The Supreme Court has backed an Arizona law that punishes businesses hiring illegal immigrants. The 5-3 ruling Thursday is a victory for supporters of immigration reform on the state level. It was the first high court challenge to a variety of recent state laws cracking down on illegal immigrants in Arizona.
The hiring case turned on whether state law tramples on federal authority. “Arizona has taken the route least likely to cause tension with federal law,” wrote Chief Justice John Roberts. “It relies solely on the federal government’s own determination of who is an unauthorized alien, and it requires Arizona employers to use the federal government’s own system for checking employee status.”
Arizona passed the Legal Arizona Workers Act in 2007, allowing the state to suspend the licenses of businesses that “intentionally or knowingly” violate work-eligibility verification requirements. Companies would be required under that law to use E-Verify, a federal database to check the documentation of current and prospective employees. That database had been created by Congress as a voluntary, discretionary resource.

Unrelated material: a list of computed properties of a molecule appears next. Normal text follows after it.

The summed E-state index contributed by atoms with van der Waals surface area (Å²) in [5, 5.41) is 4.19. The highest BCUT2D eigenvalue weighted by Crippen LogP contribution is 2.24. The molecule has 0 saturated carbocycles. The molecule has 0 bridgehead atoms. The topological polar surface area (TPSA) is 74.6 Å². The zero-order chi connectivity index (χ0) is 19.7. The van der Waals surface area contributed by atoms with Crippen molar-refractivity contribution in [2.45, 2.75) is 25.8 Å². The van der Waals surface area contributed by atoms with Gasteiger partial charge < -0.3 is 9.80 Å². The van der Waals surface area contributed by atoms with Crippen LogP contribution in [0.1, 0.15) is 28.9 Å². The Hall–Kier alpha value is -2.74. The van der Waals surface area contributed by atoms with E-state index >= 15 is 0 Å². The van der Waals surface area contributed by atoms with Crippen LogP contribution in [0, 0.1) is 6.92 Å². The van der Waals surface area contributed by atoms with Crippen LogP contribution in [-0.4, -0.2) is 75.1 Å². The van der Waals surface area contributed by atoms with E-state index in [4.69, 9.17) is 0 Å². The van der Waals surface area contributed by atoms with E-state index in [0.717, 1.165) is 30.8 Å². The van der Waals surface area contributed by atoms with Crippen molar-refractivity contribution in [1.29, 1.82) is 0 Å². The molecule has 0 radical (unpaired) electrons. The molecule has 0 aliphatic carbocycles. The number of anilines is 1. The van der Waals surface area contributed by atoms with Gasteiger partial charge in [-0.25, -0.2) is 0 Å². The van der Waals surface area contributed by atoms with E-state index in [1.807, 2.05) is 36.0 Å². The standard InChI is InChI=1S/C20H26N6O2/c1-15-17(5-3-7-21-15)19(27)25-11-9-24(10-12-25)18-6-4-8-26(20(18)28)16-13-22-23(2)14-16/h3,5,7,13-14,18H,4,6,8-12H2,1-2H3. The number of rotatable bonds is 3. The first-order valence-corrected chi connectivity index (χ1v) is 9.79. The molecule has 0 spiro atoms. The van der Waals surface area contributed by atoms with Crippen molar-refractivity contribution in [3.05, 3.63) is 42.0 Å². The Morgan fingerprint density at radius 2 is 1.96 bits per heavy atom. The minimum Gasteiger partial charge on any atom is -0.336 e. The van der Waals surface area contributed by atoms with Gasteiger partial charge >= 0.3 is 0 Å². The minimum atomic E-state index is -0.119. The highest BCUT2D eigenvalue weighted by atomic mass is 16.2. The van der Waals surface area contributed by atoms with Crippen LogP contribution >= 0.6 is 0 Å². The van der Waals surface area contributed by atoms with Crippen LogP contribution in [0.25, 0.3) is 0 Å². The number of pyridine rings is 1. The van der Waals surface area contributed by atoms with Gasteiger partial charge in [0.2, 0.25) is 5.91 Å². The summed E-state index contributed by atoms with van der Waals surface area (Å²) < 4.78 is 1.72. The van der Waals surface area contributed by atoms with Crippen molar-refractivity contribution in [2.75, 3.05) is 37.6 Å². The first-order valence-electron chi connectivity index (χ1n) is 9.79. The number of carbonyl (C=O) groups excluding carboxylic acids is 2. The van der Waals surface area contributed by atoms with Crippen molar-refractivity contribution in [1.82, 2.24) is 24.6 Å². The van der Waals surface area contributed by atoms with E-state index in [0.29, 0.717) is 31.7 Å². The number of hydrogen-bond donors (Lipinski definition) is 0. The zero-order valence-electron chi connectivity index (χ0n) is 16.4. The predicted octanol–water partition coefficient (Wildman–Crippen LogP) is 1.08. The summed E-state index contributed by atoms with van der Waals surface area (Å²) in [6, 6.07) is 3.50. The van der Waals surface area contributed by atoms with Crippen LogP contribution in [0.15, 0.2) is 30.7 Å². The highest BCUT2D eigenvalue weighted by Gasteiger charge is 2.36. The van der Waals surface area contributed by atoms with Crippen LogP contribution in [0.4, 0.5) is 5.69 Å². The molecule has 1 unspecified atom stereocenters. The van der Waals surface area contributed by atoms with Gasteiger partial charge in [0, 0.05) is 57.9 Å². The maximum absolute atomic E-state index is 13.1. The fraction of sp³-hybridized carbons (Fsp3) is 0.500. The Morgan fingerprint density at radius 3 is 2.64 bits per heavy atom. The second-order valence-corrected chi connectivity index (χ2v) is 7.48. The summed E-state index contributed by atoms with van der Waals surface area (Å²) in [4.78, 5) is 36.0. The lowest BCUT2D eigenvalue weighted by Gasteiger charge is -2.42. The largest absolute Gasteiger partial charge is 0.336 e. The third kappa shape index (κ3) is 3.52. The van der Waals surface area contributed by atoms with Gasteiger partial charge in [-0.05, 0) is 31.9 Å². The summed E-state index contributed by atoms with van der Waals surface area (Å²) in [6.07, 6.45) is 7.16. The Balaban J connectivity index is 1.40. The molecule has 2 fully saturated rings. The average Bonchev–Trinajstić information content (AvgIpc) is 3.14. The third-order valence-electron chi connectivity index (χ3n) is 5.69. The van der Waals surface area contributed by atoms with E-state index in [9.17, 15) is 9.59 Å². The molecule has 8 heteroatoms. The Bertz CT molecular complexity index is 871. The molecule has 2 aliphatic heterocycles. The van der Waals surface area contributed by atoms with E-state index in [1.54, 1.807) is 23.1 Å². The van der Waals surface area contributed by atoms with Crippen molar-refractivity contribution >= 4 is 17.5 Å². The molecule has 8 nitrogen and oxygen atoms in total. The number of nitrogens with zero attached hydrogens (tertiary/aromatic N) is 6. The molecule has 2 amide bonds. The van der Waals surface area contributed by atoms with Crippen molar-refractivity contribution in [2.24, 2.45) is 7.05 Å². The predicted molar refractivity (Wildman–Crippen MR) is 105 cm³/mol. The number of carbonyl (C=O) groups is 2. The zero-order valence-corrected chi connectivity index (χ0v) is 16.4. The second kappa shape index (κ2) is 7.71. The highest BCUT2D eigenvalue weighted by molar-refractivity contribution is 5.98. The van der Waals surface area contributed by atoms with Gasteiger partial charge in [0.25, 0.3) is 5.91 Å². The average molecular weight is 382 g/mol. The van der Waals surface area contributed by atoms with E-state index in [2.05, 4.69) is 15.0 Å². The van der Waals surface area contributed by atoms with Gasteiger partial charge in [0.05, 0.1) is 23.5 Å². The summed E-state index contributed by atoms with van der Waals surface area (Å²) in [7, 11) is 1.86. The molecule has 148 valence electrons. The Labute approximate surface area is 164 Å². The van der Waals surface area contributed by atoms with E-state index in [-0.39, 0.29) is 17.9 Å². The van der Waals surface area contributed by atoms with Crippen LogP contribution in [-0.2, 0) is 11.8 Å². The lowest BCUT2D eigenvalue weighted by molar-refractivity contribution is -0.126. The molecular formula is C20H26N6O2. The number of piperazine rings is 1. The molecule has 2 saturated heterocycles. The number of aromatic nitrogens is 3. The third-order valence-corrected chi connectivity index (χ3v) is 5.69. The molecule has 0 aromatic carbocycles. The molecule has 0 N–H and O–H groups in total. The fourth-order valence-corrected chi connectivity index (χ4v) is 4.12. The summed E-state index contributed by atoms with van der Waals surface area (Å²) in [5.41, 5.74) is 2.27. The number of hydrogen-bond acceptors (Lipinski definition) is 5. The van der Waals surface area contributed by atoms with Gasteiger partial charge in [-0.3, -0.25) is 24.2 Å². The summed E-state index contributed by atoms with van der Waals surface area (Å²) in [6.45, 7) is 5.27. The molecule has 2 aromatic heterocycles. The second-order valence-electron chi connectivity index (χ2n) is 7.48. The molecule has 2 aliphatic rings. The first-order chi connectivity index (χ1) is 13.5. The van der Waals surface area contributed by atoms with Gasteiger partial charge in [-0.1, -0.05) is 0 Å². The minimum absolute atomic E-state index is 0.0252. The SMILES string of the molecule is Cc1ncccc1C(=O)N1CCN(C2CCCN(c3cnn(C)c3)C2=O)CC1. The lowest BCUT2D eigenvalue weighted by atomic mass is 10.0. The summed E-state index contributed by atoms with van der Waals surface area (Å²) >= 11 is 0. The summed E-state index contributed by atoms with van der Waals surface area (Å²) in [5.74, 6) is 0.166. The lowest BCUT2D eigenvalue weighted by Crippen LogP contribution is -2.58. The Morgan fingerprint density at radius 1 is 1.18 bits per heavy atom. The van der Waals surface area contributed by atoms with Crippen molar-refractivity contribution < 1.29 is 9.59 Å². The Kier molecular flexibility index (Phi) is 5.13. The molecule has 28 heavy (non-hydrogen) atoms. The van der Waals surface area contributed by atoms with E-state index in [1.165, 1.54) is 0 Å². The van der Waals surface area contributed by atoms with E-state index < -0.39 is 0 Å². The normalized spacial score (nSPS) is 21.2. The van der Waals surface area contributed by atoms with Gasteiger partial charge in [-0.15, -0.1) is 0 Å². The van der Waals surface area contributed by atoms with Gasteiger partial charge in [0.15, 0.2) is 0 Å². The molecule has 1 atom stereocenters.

A 1986 federal act significantly limited state power to separately regulate the hiring and employment of “unauthorized” workers. An exception was made for local “licensing and similar laws.” Under the law, employees are required to review documentation to confirm someone’s right to work in the United States, including checking the familiar I-9 immigration form. Civil and criminal penalties were strengthened, but businesses making a “good faith” effort to comply with I-9 procedures were generally immune from prosecution.
The hiring case is Chamber of Commerce v. Whiting (09-115).
Read the full article at CNN -http://www.cnn.com/2011/US/05/26/scotus.arizona.law/index.html?hpt=T2